A15: Dimensions are 8.5” X 6.75” X 4”. The microphone is enclosed inside the case. We do not include tree brackets for the rugged unit. The weight is 5.5 pounds with 12 D cell batteries; without batteries, the weight is 1.8 pounds.
Q16: Is it possible to utilize this unit in harsh environmental conditions such as those experienced in the Arctic or northern Canada?
A16: We would recommend the rugged unit with lithium batteries for these conditions because of the need for additional power for operation in cold climates. The electronics will be fine in sub-zero weather, but the batteries will degrade much faster and alkaline batteries will not even function if it is really cold.
Q17: What is the working temperature range of the Swift unit?
A17: The electronics are rated to -35 degrees Celsius. Alkaline batteries will not function at this low temperature – you will need lithium batteries. We anticipate the maximum operating temp to be about 50 degrees Celsius.
Q18: Is it possible to program multiple recording periods per day with different schedules on different days?
A18: No, this is not a current capability of the Swift unit.
Q19: Is it possible to program the recording time in relation to sunrise/sunset?
A19: This is not currently possible, but it is something that we want to do in the future.
Q20: One of my units lost its microphone windscreen. Where can I get a replacement?
A20: We use the WindTech 10380 Military High Density Windscreen from B&H.
Q21: I’m trying to use rechargeable batteries, but they don’t last as long as you say batteries should last. Why is that?
A21: In general, rechargeable batteries do not work as well as regular alkaline batteries. Our experience is that they work fine when they are new, but very quickly degrade over time. We recommend Panasonic Industrial batteries or Duracell Procell batteries. Additionally, if you need even more recording duration, you could use lithium batteries. These will greatly extend your recording time.
Q22: I’m getting an error message that says that the firmware is not compatible with the Swift program. How do I update the firmware?
A22: Be sure that you have downloaded and installed the latest version of the Swift Recorder Configuration Tool from our website. If you are still getting a message about firmware incompatibility, close the program and unplug the Swift from the USB port. Then plug the Swift back into the USB without the Configuration Tool running. Wait a minute or two while the Swift USB driver installs. Then try starting the Configuration Tool and it should connect. If you continue to have problems, please send us an email.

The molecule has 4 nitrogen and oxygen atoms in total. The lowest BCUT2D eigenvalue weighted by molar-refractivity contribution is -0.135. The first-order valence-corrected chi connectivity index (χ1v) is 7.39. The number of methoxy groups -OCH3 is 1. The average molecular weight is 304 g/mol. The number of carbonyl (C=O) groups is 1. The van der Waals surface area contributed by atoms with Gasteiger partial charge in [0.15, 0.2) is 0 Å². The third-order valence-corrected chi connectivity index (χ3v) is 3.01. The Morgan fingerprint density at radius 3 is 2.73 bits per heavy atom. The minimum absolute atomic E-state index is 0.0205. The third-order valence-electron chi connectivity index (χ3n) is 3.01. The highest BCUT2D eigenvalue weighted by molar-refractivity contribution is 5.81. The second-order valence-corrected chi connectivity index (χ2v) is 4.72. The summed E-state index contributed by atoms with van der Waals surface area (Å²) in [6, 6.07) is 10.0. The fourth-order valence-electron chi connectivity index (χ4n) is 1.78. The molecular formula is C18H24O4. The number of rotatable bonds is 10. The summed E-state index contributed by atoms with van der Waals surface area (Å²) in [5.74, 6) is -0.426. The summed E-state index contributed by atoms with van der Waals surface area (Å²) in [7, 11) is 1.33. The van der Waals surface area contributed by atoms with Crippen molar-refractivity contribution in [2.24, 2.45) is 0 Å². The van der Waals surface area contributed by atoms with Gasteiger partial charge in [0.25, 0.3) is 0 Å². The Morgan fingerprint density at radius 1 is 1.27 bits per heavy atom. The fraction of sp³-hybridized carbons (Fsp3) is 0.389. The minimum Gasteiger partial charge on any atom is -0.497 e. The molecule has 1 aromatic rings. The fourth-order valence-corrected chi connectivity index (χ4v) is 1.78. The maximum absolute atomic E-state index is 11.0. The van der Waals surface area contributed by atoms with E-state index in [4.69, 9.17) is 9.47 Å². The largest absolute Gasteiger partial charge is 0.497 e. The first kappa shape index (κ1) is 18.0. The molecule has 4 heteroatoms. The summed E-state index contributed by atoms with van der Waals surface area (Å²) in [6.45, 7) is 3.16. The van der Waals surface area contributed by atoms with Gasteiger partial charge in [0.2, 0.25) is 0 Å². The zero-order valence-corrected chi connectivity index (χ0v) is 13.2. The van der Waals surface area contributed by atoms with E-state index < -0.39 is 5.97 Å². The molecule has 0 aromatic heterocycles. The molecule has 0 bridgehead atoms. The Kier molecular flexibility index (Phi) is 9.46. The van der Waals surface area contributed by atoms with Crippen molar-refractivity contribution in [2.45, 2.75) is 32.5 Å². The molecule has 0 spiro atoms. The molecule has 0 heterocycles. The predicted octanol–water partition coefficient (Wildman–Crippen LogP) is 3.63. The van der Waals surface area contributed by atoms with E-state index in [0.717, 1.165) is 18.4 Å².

Q23: I’m getting an error message when trying to sync the Swift unit with time on my computer.
A23: Be sure that you are using the American date format (MM/DD/YYYY).
Q24: Do you offer any acoustic analysis training?
A24: Yes, we offer a week-long introductory-level Sound Analysis Workshop, usually twice per year. The workshop is intended primarily for biologists interested in analysis, visualization, and measurement of animal sounds. We cover basic principles of spectrographic analysis and measurement of animal sounds, as well as specific tools and techniques in Raven Pro, a sound analysis application program developed by BRP. Spring workshops also include a brief introduction to techniques for targeted field recording using directional microphones.
Q25: How do I determine the right gain setting?
A25: Gain is basically the microphone equivalent of the volume knob on a speaker. When the gain is higher, the microphone becomes more sensitive. This means that at a high gain level, you capture more sounds, but run the risk that the sounds are so loud that it overwhelms and distorts your recording (this is called clipping). We recommend starting with the default gain level and then turning it up a bit at a time and checking the quality of the recordings as you go. The right gain setting is highly dependent upon your ambient environment and the target organism.
Q26: How do I know how to distribute my Swift units to get the best recording coverage of my area of interest?
A26: This is highly dependent upon how loud the target organism is and whether you want the same individual to appear on multiple recordings. If you’re trying to estimate abundance or distribution, having the same individual call show up on multiple recorders is not necessarily a good thing (you can end up double counting). The default settings of the Swift “hears” a bit less than what you would if you were standing in a spot as if you were just a little hard-of-hearing.
If you have additional questions, please email BRP.